Women are generally not allowed to be clergy or religious scholars. Many interpretations hold that woman may not have a prominent job, and thus are forbidden from working in the government.

The Quran also places a dress code upon its followers. For women, the hair and body are to be covered with the exception of hands and face, and no curvatures of the body should be seen. Men have a dress code, which is more relaxed. The rationale given for these rules is that:

  • Women should be respected rather than becoming objects of sexual desire.
  • Men are more easily aroused than women.

Many Muslims do not follow these dress codes, or only follow them during religious ceremonies.

Islamic philosophy

There is a separate section on Islamic philosophy.

Circumcision

Circumcision for males involves the removal of the foreskin and is customary in (although normally performed at different ages in different cultures) most muslim communities.

Islam in the United States of America

Like Judaism and Christianity, Islam in the United States is not unified; there are many organizations and groups that work to promote various forms of Islam.

One such group is the moderate Islamic Supreme Council of America. This group represents many Muslims, but likely less than 10% of Muslims in the USA.

The Council on American-Islamic Relations, known by its acronym CAIR. CAIR is a non-profit pro-Islam organization, established to promote a positive image of Islam and Muslims in America. CAIR portrays itself as the voice of mainstream, moderate Islam. However CAIR is also a highly controversial organization; its leadership and members publicly support known terrorist organizations such as Hizbollah and Hamas. (The State Department of the United States classified these groups as terrorist organizations). CAIR has been accused of inciting death threats against moderate American Muslims.

The American Islamic Congress (http://www.aicongress.org) is a small but growing moderate Muslim organization that promotes religious pluralism. Their official Statement of Principles states that "Muslims have been profoundly influenced by their encounter with America. American Muslims are a minority group, largely comprising African-Americans, immigrants, and children of immigrants, who have prospered in America's climate of religious tolerance and civil rights. The lessons of our unprecedented experience of acceptance and success must be carefully considered by our community." Their statement goes on to say that:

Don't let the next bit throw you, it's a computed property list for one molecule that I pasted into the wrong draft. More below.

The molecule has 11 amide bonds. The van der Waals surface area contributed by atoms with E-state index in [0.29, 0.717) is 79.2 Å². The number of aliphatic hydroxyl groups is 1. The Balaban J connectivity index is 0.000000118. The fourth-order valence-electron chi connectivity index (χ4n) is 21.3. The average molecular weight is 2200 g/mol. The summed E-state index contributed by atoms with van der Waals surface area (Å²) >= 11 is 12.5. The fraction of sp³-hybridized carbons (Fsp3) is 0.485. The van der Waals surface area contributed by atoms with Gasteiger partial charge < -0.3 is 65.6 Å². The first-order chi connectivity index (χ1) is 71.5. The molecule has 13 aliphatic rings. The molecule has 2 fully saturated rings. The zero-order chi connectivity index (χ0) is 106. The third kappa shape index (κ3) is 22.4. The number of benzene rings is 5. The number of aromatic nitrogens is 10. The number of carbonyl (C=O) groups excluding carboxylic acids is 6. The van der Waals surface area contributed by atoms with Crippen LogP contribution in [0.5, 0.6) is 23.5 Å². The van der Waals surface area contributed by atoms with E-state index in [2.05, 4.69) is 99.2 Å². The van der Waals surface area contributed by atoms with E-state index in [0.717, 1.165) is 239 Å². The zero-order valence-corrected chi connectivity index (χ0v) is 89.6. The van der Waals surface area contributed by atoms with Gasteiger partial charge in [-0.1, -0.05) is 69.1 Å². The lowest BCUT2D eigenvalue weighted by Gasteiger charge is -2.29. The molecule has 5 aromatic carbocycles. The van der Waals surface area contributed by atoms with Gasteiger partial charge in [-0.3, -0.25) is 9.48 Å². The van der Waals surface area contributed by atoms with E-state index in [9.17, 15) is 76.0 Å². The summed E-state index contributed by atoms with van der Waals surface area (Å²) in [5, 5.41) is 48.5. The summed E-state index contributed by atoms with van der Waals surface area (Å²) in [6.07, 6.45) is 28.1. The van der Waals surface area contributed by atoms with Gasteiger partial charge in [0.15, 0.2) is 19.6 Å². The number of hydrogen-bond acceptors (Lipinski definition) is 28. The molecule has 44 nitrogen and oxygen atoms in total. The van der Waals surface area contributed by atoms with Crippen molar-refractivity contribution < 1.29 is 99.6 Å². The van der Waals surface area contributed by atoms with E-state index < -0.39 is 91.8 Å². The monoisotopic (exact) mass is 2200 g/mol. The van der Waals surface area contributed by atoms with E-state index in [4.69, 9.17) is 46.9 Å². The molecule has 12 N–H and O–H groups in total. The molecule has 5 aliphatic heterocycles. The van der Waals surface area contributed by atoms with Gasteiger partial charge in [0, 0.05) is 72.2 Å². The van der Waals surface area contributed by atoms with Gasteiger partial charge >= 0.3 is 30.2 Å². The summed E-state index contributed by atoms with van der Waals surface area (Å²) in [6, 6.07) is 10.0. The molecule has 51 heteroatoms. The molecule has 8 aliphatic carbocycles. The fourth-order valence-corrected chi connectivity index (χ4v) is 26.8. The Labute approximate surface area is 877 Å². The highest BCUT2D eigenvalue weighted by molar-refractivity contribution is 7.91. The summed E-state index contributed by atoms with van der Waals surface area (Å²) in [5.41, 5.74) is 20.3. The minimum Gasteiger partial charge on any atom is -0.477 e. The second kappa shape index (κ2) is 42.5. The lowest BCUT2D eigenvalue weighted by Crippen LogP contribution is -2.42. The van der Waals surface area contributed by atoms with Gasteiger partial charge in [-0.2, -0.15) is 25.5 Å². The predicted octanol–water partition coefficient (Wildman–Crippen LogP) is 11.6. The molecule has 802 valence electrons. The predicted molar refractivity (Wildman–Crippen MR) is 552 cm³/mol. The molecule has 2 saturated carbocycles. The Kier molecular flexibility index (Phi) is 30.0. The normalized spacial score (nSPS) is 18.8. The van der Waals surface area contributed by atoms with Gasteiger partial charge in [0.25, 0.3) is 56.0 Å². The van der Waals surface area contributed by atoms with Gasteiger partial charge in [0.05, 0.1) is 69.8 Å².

• American Muslims must champion pluralism and condemn all forms of intolerance. This section of the statement of principles explicitly states that not only should Muslims oppose hateful speech towards Muslims, but that they should oppose hateful speech by Muslims.
  • Secondly, American Muslims must be leading ambassadors to the Muslim world.
  • Thirdly, American Muslims must recognize and celebrate our own diversity.
  • Fourthly, all Muslims around the world should enjoy the social and economic prosperity experienced by American Muslims.
  • Fifthly, American Muslims must champion the rights of minorities in the Muslim world.

Modernization of Islamic thought

Although the dominant movement in Islam in recent times has been religious fundamentalism, there are a number of liberal movements within Islam which seek alternative ways to reconcile the Islamic faith with the modern world.

Islamic traditions have several sources: the Quran, the hadiths, and interpretations of both by scholars. Over the centuries, there has been a tendency towards fundamentalism, with interpretations being regarded as immutable, even those that consist of folk religion not directly traceable to the prophet Muhammad.

Early shariah had a much more flexible character than is currently associated with Islamic jurisprudence, and many modern Muslim scholars believe that it should be renewed, and the classical jurists should lose their special status. This would require formulating a new fiqh suitable for the modern world, e.g. as proposed by advocates of the Islamization of knowledge, and would deal with the modern context.

This movement does not aim to challenge the fundamentals of Islam; rather, it seeks to clear away misinterpretations and to free the way for the renewal of the previous status of the Islamic world as a center of modern thought and freedom. See Modern Islamic philosophy for more on this subject.

Religions evolved from Islam that are not considered Islamic by most Muslims

Religions which accept Islám but which are considered independent religions with distinct laws and institutions


See Also: Mosque -- History of Islam -- Shariah -- Four Schools of Madhhab -- Shaafi'i -- Hanafi -- Maliki -- Hanbali -- Imam -- Mujtahid[?] -- Tawhid -- Qibla al-Qudsiyya -- Shiite

Jihad -- Islamic rituals (births, weddings, burials...) -- djinn -- Munkar and Nakir -- List of famous Muslims

 -- Life of Prophet Muhammad[?]

Further Reading

  • The Encyclopaedia of Islam
  • The Quran
  • H. A. R. Gibb, Islam, Oxford 1969
  • The Islamism Debate, Martin Kramer, University Press, 1997
  • Liberal Islam: A Sourcebook, Charles Kurzman, Oxford University Press, 1998
  • The Challenge of Fundamentalism: Political Islam and the New World Disorder, Bassam Tibi, Univ. of California Press, 1998